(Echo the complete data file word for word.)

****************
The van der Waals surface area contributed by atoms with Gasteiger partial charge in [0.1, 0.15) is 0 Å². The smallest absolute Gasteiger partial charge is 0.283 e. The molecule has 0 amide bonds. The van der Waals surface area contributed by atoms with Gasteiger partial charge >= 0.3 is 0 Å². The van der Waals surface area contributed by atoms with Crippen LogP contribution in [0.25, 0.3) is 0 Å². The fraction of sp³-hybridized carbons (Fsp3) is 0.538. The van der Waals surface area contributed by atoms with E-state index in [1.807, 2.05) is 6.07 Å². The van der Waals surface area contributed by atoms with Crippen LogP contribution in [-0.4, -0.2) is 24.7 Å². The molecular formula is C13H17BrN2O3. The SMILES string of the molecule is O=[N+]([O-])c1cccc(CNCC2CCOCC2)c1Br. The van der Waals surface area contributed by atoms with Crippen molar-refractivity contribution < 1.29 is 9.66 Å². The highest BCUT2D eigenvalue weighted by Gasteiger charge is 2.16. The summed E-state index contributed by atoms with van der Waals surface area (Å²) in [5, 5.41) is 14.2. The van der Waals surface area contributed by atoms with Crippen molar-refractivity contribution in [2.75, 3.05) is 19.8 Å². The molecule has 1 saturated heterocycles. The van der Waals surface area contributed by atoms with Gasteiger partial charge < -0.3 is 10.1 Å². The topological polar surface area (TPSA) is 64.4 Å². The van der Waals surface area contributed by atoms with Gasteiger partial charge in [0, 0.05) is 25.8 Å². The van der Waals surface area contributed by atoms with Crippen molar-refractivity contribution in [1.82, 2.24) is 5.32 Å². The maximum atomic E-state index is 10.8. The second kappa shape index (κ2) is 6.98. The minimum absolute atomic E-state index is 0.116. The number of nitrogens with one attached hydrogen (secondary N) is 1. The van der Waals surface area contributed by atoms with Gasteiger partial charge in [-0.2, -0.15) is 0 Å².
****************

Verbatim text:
The van der Waals surface area contributed by atoms with Gasteiger partial charge in [0.1, 0.15) is 0 Å². The smallest absolute Gasteiger partial charge is 0.283 e. The molecule has 0 amide bonds. The van der Waals surface area contributed by atoms with Gasteiger partial charge >= 0.3 is 0 Å². The van der Waals surface area contributed by atoms with Crippen LogP contribution in [0.25, 0.3) is 0 Å². The fraction of sp³-hybridized carbons (Fsp3) is 0.538. The van der Waals surface area contributed by atoms with E-state index in [1.807, 2.05) is 6.07 Å². The van der Waals surface area contributed by atoms with Crippen LogP contribution in [-0.4, -0.2) is 24.7 Å². The molecular formula is C13H17BrN2O3. The SMILES string of the molecule is O=[N+]([O-])c1cccc(CNCC2CCOCC2)c1Br. The van der Waals surface area contributed by atoms with Crippen molar-refractivity contribution < 1.29 is 9.66 Å². The highest BCUT2D eigenvalue weighted by Gasteiger charge is 2.16. The summed E-state index contributed by atoms with van der Waals surface area (Å²) in [5, 5.41) is 14.2. The van der Waals surface area contributed by atoms with Crippen molar-refractivity contribution in [2.75, 3.05) is 19.8 Å². The molecule has 1 saturated heterocycles. The van der Waals surface area contributed by atoms with Gasteiger partial charge < -0.3 is 10.1 Å². The topological polar surface area (TPSA) is 64.4 Å². The van der Waals surface area contributed by atoms with Gasteiger partial charge in [0, 0.05) is 25.8 Å². The van der Waals surface area contributed by atoms with Crippen molar-refractivity contribution in [1.82, 2.24) is 5.32 Å². The maximum atomic E-state index is 10.8. The second kappa shape index (κ2) is 6.98. The minimum absolute atomic E-state index is 0.116. The number of nitrogens with one attached hydrogen (secondary N) is 1. The van der Waals surface area contributed by atoms with Gasteiger partial charge in [-0.2, -0.15) is 0 Å².